I recently received an email asking about the best way to keep weight off after a diet. I like the question because at its root is an understanding that once you get to your ideal weight it is too soon to declare victory. We know this because so many dieters regain the weight they lost. Often more. I’ve seen stats that say between 70% and 95% of dieters will eventually regain the weight they lost.
I am not an expert on this topic, but I researched the hell out of this question before I even started the diet helped me lose the weight I needed to. And so far, I’ve been successful at keeping off the weight.
- 222 – March 2017
- 202 – August 2017
- 197 – April 2018
- 194 – January 2018
(Height 6′ 2.5)
My story is not a story of going from obese to ripped, so I don’t know how valuable it will be to you. I will say that the easiest weight to lose in any diet will be the initial pounds. The hardest pounds will be at the end.
For me, the fat loss was not difficult, because I designed a diet that crushed hunger, so I didn’t need any willpower to consciously reduce calories. I selected foods that were high volume (boiled potatoes) and high protein (eggs, sardines, Greek yogurt, lean ground beef, legumes).
But how you lose the weight is not the topic of this post. This is about defending that loss.
#1 Don’t Declare Victory Too Soon
In Declaring Victory! How I Lost and Kept Off 25 Pounds, I explained why I waited so many months after I hit my goal weight before I told myself and my readers that I had achieved my target. One of the reasons:
If setpoint theory is correct and I use a conservative 1/2 pound per week reset, then my fat loss moved much faster than my setpoint. But now that we are just over a year, it has caught up. This means that because I’ve been at my lower weight for several months now, I’ve likely locked in the new lower setpoint.
Many dieters will lose 1-3 pounds a week. That is faster than many researchers believe our setpoint moves. If the tendency is for the body to regain lost weight, respect that biological fact.
#2 Keep Taking Measurements
Stepping on a scale and taking a tape measure readings a few times a week is something I highly recommend you continue doing. You are playing defense now. Don’t let your guard down.
#3 Understand the Math of Metabolism
Dieting makes your metabolism more efficient. This means your expected caloric burn at your goal weight will be lower than had you never gained and lost the weight. Read Why Is It So Easy To Regain Weight? by James Krieger for a detailed explanation.
Let us say a person diets from 200 down to 170, which is the weight that had in college. When they get down to 170, they may have to restrict their calories as if they were at 160, because the body recognizes the threat of calorie restriction and dials down metabolism as a survival strategy.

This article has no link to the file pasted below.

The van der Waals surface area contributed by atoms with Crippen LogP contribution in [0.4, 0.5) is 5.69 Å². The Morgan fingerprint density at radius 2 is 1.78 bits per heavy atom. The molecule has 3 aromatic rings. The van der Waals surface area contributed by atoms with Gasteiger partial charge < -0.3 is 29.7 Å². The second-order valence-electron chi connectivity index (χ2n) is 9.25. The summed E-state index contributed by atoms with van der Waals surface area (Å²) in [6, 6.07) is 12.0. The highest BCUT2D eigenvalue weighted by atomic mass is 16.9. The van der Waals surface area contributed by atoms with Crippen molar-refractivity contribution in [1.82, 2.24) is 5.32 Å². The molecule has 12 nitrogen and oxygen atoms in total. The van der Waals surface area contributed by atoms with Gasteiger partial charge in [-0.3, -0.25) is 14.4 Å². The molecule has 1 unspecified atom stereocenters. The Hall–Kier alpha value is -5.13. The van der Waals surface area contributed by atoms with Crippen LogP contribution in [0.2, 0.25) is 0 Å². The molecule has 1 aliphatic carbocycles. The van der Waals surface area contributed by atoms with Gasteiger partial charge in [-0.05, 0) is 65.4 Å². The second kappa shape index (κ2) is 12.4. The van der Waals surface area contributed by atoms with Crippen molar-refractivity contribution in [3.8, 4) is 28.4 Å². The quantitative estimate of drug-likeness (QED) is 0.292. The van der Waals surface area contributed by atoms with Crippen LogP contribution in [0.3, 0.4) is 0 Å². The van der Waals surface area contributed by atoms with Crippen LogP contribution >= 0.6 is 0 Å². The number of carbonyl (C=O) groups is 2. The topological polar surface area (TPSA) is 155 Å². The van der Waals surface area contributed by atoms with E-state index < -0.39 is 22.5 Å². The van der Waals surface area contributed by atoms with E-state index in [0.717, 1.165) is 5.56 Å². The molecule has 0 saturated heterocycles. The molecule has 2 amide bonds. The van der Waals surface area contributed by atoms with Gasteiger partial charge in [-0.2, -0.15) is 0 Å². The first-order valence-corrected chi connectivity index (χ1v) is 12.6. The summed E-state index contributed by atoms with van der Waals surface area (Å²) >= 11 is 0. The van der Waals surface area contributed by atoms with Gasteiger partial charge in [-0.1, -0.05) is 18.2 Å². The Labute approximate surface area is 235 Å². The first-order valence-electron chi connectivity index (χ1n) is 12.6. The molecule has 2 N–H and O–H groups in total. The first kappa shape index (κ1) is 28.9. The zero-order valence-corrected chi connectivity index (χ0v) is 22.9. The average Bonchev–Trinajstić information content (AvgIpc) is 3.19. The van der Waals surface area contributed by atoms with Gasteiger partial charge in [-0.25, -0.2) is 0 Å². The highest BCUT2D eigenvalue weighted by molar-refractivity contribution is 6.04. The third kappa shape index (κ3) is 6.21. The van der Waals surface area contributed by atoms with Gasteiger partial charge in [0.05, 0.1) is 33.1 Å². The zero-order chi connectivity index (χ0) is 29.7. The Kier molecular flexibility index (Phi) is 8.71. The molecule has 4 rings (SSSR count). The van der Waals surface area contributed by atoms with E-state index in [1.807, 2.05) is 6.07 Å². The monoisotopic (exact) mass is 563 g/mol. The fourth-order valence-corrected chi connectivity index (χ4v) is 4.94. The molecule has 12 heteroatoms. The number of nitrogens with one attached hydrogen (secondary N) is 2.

How long this lower metabolism persists is still being debated and it may change from person to person based on the amount of fat loss, age, or other factors. Assume at least a year. This is another reason not to declare victory too soon.
I do not know if designing a diet like I did which quiets the hunger hormones prevents this downregulation in metabolism. I suspect it can only help.
#4 Understand P-Ratio
I cover P-Ratio more in High Volume or High Protein Foods For Fat Loss, but the short version is when we lose weight, some of the weight comes from fat and some from muscle. As one gets leaner, the body starts to burn more muscle. This is bad.
The defense is to increase protein as you get leaner and keep that level of protein higher to defend that fat loss. What percent is best? Let the scale and tape measure be your guide.
#5 Document What Works (and Doesn’t)
If you have just succeeded in hitting your goal weight, it would be a great time to jot down every idea that worked for you and those that didn’t. Then refer to it when you need to.
I put those 1200 words down just prior to declaring victory on my diet. I’ve read it a few times since then. There will be nothing forgotten should I ever need to diet again. I’ll have a working playbook already in hand.
Recently, I introduced Potatoes and Protein – Two Attacks on Hunger. Not only would this plan help someone lean out, but it is an excellent tool for defending fat loss. I designed it as a no-thinking cheap-as-hell way to stay lean with minimal time commitment to food preparation.
These are my tips. If you have one you’d like to share, leave a comment below.
When a diet starts, either button is fine. But as you get leaner, hit the protein button more often. Both work!